She handled her treatment regimen impressively well for a 6-year-old. “We always tried to explain to her what was happening at a level she could understand so there would be no surprises,” says Steven. “She was tough throughout her treatment. What helped her tremendously was the fact that she quickly accepted all of the procedures that she would need to endure regardless of how uncomfortable some were. For example, at first during her port access she would cry and make herself upset, but then she understood it was going to happen, so staying calm made the process more tolerable and quicker for her. We had this saying that we never let her forget throughout her treatment — it was that she was our beautiful, brave, strong, tough girl. And that is exactly what she was and is.”
The family developed a close relationship with Vanessa’s care team. “Between Dr. Womer, the nurse practitioners, all the nurses and the child life specialist — everybody was great,” says Steven. “There are not enough words to describe the care and compassion they put into Vanessa’s medical treatment and ensuring her hospital stays were as comfortable as possible as she was fighting for her life.”
Determined to finish treatments quickly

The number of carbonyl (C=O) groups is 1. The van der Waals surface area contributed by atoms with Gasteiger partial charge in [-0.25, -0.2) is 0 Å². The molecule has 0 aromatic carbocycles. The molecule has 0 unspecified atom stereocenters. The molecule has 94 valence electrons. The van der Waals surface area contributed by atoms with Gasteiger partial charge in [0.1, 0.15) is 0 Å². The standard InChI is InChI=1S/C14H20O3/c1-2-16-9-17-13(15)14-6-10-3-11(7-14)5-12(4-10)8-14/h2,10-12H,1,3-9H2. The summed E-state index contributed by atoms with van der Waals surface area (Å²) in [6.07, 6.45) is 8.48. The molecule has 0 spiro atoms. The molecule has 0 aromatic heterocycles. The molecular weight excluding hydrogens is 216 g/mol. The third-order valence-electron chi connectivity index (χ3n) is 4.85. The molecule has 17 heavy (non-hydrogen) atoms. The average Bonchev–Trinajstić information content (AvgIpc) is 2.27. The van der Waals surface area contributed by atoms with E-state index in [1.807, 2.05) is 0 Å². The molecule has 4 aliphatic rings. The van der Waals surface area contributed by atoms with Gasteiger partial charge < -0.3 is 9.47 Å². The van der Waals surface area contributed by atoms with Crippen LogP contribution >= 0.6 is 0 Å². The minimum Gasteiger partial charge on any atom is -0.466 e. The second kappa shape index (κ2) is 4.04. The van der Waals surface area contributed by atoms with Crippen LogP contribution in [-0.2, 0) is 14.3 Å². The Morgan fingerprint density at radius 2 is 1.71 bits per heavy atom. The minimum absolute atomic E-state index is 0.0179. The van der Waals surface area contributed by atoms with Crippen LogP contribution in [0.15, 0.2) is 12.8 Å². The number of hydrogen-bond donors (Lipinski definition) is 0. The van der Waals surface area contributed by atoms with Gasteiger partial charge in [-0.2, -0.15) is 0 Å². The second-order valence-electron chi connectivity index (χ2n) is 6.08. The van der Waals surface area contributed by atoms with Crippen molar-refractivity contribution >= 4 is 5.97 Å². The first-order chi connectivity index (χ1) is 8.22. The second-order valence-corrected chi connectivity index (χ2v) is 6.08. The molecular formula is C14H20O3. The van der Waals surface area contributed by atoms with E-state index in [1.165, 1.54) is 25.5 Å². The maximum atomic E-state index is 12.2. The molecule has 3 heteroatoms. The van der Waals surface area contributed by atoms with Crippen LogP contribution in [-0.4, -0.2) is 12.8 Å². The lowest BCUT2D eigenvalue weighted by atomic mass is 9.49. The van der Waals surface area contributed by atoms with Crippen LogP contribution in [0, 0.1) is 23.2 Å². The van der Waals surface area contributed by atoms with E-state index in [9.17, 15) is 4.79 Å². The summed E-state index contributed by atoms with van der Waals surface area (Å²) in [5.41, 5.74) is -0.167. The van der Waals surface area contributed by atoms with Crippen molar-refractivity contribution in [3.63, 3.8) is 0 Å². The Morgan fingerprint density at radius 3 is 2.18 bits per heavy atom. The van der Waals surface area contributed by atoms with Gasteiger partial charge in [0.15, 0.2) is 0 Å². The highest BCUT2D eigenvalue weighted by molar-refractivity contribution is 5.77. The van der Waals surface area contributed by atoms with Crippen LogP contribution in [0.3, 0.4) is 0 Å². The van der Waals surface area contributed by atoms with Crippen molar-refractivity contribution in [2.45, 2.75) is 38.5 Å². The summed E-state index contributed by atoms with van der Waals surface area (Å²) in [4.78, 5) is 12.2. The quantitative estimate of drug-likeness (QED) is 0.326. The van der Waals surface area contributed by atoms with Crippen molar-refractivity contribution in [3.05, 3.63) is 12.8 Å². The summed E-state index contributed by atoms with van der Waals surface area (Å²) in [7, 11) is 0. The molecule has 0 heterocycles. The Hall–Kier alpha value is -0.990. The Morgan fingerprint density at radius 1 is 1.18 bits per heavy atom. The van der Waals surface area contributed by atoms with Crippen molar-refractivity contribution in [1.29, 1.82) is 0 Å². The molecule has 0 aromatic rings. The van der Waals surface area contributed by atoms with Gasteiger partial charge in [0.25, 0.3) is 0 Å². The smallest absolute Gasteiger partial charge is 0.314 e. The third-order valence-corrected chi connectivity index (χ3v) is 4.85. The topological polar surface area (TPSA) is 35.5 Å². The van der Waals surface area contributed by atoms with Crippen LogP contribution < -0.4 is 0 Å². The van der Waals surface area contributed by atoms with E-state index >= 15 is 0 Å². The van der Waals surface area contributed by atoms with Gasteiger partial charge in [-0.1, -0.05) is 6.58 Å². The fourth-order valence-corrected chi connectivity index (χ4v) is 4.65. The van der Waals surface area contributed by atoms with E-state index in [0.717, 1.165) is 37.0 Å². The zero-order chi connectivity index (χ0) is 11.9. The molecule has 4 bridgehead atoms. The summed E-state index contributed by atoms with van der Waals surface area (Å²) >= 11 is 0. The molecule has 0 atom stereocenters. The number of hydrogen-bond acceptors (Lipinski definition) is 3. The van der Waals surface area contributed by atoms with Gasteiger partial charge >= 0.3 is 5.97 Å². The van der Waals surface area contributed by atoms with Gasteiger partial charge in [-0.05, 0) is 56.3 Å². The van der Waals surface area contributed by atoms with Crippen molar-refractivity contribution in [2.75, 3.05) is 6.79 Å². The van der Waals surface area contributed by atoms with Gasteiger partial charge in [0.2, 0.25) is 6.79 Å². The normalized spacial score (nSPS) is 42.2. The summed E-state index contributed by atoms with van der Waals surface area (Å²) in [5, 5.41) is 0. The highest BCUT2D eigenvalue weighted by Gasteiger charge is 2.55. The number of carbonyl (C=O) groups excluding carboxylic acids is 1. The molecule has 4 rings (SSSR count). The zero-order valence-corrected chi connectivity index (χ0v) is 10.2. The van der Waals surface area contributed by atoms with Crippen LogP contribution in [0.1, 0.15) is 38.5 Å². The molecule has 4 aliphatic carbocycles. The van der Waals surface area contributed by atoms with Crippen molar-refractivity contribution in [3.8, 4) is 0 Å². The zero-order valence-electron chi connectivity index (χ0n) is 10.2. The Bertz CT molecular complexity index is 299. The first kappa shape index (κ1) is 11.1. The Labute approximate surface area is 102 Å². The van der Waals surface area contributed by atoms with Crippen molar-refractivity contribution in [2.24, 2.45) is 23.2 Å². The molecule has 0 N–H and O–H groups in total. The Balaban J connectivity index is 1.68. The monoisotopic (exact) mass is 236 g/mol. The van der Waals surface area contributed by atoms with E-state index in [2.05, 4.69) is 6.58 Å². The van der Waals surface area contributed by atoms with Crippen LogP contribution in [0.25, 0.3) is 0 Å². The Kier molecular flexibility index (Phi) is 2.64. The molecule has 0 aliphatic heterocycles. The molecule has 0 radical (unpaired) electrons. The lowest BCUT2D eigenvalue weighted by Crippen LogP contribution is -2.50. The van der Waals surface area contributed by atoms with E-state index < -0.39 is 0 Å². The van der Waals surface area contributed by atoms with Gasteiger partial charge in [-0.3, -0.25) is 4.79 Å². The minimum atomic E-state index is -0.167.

For the radiation to be delivered precisely to the tumor site, her head needed to be immobilized by a mesh mask secured to the table. Many young children require sedation for this procedure; Vanessa was able to handle it without sedation. The round-trip drive each day for proton radiation was very long, and she understood that being sedated would increase the time away from home by a few hours. “Her appointments took about 30 minutes,” Steven explains. “I would walk her into the room, the technicians would get her ready, which included putting her mask on and securing it to the table. A short time later, she would be done, and we were then quickly on our way back home.”
Vanessa was determined not to let anything stand in her way to complete her treatment as soon as possible. On Halloween 2014, the results from Vanessa’s bloodwork performed in New Jersey showed she was fine to undergo her next treatment. Stacie and Steven asked her if she wanted to make the long drive to CHOP or go trick-or-treating. “She decided to go to CHOP,” says Steven. “She said, ‘I want to go get it over with.’ That was her mentality. That was her 13th chemo treatment. Because of her decision, she was released from CHOP for her 14th and final treatment on the Tuesday before Thanksgiving. If she had decided on trick-or-treating, she probably would have been at CHOP for Thanksgiving.”
Damaged pituitary gland